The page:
If you’ve got chicken in your freezer and lettuce in your fridge – or you can grab a head of lettuce on your way home from work – you’ll be able to crank this recipe out quickly once you get home, saving you some time, money, and a helluva lot of effort.

Because let’s be honest: the best kind of weeknight recipe is one that doesn’t require a ton of forthought.

You know the kind I mean: recipes that you can make when the mood strikes, or when the ish hits the fan, and you’re scrambling for a quick meal.

Recipes you turn to on the nights you can’t stomach another evening of takeout, or boxed mac and cheese and a side of roasted vegetables.

Yeah, I know you know what I mean. I may or may not have had my share of those nights, also!

Make these chicken lettuce wraps as the main course, or just a side.

I like to sometimes serve these chicken lettuce wraps not with lettuce, but over rice instead. The sauce is unctuous and tasty, light yet filling, and it works well with any vehicle you choose, be that a starch or a vegetable.

Plus, the kids like this dish! 👐

I take out the peanuts for my son since he’s too young to chew on them yet (where are your molars, boy!?) and my daughter eats it with ketchup which makes me cringey but hey. You can’t win them all.

When a bossy, stubborn three-year-old eats her dinner without further complaint, you hand over that ketchup. Am I right?

In any case, these chicken lettuce wraps are a perfect weeknight dinner for the entire family, ketchup or no!


Chinese-Style Chicken Lettuce Wraps
Prep Time
5 mins
Cook Time
15 mins
Total Time
20 mins
This easy dish uses the same sauce base as the Beef and Bok Choy Lo Mein and is then topped with zesty green onions and crunchy peanuts. Roll it up in Bibb lettuce leaves for an easy meal or side. I crush my own peanuts by pulsing dry roasted, unsalted peanuts in the food processor until chopped. You can also buy pre-crushed peanuts sometimes in the nut aisle of your grocery store. The chicken portion of this dish freezes great! Cook the chicken as instructed, then wrap tightly with separate containers of peanuts and diced green onions and freeze everything together for up to 8 weeks. Thaw, reheat the chicken and top with the peanuts and green onions and serve in fresh lettuce cups.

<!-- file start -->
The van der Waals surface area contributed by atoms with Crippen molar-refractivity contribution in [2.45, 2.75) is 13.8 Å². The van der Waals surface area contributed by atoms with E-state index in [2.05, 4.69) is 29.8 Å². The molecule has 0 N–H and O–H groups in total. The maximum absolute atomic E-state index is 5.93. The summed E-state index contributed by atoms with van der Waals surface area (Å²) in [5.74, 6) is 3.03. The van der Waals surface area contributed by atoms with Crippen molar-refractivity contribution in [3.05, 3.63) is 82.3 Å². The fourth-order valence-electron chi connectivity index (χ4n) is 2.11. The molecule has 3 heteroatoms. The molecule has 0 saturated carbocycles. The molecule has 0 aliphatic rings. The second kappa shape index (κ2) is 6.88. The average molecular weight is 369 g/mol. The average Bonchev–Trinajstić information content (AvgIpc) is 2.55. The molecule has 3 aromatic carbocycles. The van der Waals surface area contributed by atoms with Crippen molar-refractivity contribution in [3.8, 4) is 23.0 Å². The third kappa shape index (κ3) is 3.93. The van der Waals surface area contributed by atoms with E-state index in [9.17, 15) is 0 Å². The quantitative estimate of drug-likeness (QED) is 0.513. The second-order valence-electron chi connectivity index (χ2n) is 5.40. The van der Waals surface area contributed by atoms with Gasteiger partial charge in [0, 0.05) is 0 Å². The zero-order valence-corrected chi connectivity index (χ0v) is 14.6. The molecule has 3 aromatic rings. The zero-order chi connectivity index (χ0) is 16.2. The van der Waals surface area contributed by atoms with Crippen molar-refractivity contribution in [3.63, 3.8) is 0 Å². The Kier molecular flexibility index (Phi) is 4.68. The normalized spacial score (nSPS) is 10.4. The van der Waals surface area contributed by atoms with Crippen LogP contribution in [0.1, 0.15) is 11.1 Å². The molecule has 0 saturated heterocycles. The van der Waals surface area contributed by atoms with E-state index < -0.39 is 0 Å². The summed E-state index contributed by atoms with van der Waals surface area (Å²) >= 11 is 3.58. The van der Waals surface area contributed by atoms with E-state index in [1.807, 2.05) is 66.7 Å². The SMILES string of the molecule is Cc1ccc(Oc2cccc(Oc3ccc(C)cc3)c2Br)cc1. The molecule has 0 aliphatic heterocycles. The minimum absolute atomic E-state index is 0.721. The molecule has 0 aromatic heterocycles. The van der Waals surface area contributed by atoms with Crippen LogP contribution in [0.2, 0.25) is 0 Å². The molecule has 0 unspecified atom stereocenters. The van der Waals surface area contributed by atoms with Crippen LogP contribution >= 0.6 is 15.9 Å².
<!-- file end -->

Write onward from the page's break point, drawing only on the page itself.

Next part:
Author: Ruthy Kirwan
  • 1 tablespoon vegetable oil
  • 1 pound ground or diced chicken
  • For the sauce:
  • 1/3 cup beef broth
  • ½ cup soy sauce
  • 2 teaspoons sesame oil
  • 2 teaspoon minced garlic
  • 2 teaspoons brown sugar
  • 3 teaspoons ground ginger
  • 3 tablespoon oyster sauce
For garnish and serving:
  • 6-8 Bibb lettuce leaves washed and gently dried
  • ¼ cup crushed unsalted peanuts
  • 2 green onions white ends trimmed, minced
  1. In a large saucepan over medium heat, heat the vegetable oil until shimmering.
  2. Add the chicken and cook, crumbling with a wooden spoon or spatula, until it starts to brown.
  3. While the chicken is cooking, add the sauce ingredients to a container with a tight-fitting lid. Secure the lid, then shake the contents of the container until the brown sugar and ground ginger have dissolved. Alternatively, you can add the sauce ingredients to a large bowl and then whisk until they are incorporated.
  4. Pour the sauce into the saucepan and stir to combine with the chicken. Turn the heat to low and simmer, cooking until the sauce has started to reduce a bit and the chicken is cooked through, about 3-4 minutes.
  5. Remove the chicken from the heat. Spoon evenly into lettuce cups and top with the peanuts and green onions.

Easy Butternut Squash Pasta with Roasted Kale and Creamy Ricotta

This is such an easy recipe with only 6 ingredients! I like making it when it's cold outside, because it needs a pretty hot oven, but it's really simple to make. It stores pretty well, too, for making ahead of time.

This is such an easy recipe with only 6 ingredients! I like making it when it's cold outside, because it needs a pretty hot oven, but it's really simple to make. It stores pretty well, too, for making ahead of time.

My deep and unabiding love for roasted butternut squash knows no bounds, and this easy butternut squash recipe showcases just what I love about this versatile ingredient!